San Antonio Housing – What’s missing in the middle?
If you’re anything like me, you enjoy having options. When it comes to coffee, for instance, I prefer a half-regular-half-decaf mocha, extra hot. Some days I make my own mocha, while other days I choose my chocolate creation from a growing cache of local caffeinators. Occasionally, I’ll even change it up and get my coffee iced or with almond milk.
When it comes to our homes, however, we don’t have the same menu of options. For the vast majority of us, either we elect to live in a large apartment complex or we seek out the detached single-family home in a community filled mostly with other detached single-family homes. And, the tighter our budget, the more limited those options become.
But, it wasn’t always that way.
As nearly 20 people discovered on Friday during San Antonio’s first-ever Missing Middle Housing Tour, our pre-World War II neighborhoods are filled with beautiful homes that do not fit the mold used by today’s production homebuilders. They are the oft-forgotten housing types between the detached single-family home and the standard apartment or condominium building—hence the term, “Missing Middle.” Neighborhoods like Mahncke Park, Monte Vista, and Monticello Park are home to duplexes, fourplexes, small apartment buildings, bungalow courts, and accessory dwelling units (better known as “Granny Flats”) that offer living solutions for the growing number of households who would gladly trade square footage for walkable amenities.
Just how many households would make that trade for the Missing Middle, anyway? For starters, roughly one in four San Antonians live alone, or about 185,000, according to the U.S. Census. That is nearly equal to the number of nuclear family households in the metro area that include two parents and children. Many of these single-person households—young professionals, college students, empty nesters, and senior citizens alike—all continue to express a desire to live in walkable, mixed-use communities.
Back in 2010, we set created a vision for our city as part of SA2020 that included increasing walkability by the year 2020. And, initial reports from the City’s SA Tomorrow comprehensive plan confirm it: “San Antonio lacks walkable neighborhoods that fit with changing consumer preferences, as only 14% of the City’s neighborhoods have a Walk Score indicating a walkable neighborhood.” This SA2020 indicator shows that our city Walk Score is getting worse.
Perhaps a more important consideration than just the conveniences that come with Missing Middle housing is the large number of families who need Missing Middle housing. Seven percent of our families lack access to a car; that number jumps to nearly 16 percent for single-person households. This signals a strong need not only for walkable neighborhoods, but also for reliable, frequent public transportation—something a transit agency can only offer when population density supports it. The beauty of Missing Middle housing is that it provides the density to support great transit service, all while busting the myth that density is only achieved by building high-rises.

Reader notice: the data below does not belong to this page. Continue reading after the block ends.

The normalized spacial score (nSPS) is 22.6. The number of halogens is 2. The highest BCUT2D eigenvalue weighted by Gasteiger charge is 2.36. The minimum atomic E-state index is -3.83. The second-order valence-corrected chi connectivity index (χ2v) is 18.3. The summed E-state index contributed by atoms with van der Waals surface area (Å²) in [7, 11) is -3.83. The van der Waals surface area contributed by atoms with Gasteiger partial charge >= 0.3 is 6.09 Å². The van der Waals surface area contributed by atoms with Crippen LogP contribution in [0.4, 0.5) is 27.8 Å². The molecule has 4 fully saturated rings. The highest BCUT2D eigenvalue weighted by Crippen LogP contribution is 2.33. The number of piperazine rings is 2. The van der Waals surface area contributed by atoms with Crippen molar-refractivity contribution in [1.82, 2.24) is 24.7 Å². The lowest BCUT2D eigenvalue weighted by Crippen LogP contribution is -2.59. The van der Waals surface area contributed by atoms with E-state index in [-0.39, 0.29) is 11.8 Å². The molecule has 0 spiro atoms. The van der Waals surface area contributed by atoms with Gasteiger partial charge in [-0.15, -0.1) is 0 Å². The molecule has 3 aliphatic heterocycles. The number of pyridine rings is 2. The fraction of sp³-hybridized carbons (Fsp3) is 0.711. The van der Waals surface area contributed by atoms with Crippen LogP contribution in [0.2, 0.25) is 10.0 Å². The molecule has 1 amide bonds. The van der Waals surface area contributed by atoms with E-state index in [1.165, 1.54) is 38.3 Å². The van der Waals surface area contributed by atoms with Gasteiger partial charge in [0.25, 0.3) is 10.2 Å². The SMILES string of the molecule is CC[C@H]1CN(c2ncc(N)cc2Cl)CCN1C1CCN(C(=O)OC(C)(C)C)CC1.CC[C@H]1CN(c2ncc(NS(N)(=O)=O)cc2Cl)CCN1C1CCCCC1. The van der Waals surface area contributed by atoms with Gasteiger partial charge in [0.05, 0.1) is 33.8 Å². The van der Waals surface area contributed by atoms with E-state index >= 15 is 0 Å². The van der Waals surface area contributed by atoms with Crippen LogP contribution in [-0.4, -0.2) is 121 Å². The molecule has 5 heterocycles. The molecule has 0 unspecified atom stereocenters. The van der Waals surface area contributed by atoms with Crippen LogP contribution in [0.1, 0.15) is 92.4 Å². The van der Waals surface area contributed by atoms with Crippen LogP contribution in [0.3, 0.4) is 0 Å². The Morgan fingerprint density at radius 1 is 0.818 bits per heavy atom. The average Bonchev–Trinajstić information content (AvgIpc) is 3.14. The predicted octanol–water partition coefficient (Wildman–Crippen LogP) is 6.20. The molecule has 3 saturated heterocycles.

Developers are beginning to see opportunities in Missing Middle housing and are now looking to fill that market niche in central San Antonio neighborhoods. Terramark Urban Homes has already built several clustered homes in existing neighborhoods like Tobin Hill and Lone Star, while Mitch McManus recently completed a small, 17-unit condominium project in Government Hill. Stephen Horton has developed small-scale Missing Middle projects in Tobin Hill and Beacon Hill, and locally-based AREA Real Estate is planning to build the city’s first micro apartments just north of downtown.
Still, attendees of Friday’s housing tour brought up some interesting points to debate during the morning’s conversation. Several participants wondered aloud whether Missing Middle housing should cater primarily to renters or to homeowners (I would argue for both). Others, including local developer David Adelman, shared concerns about why more of the demand for these housing types isn’t being met:
“Both the cost of land [in urban neighborhoods] and the cost of redevelopment are relatively high, which then makes the barrier to entry high for investment,” Adelman said. This tends to limit interest by large-scale developers who typically plan for projects with hundreds of units, leaving smaller investors to the task of providing Missing Middle and other infill housing.
Among Friday’s group, though, there seemed to be optimism about the role of Missing Middle housing in San Antonio’s future, despite 60 years of building without it. It’s as though we have only been asking, “Do you want your coffee with cream or without?”
Thankfully, however, we can now look to our own past—in our own backyards, even—to find a whole menu of choices that can house the Alamo City of the future.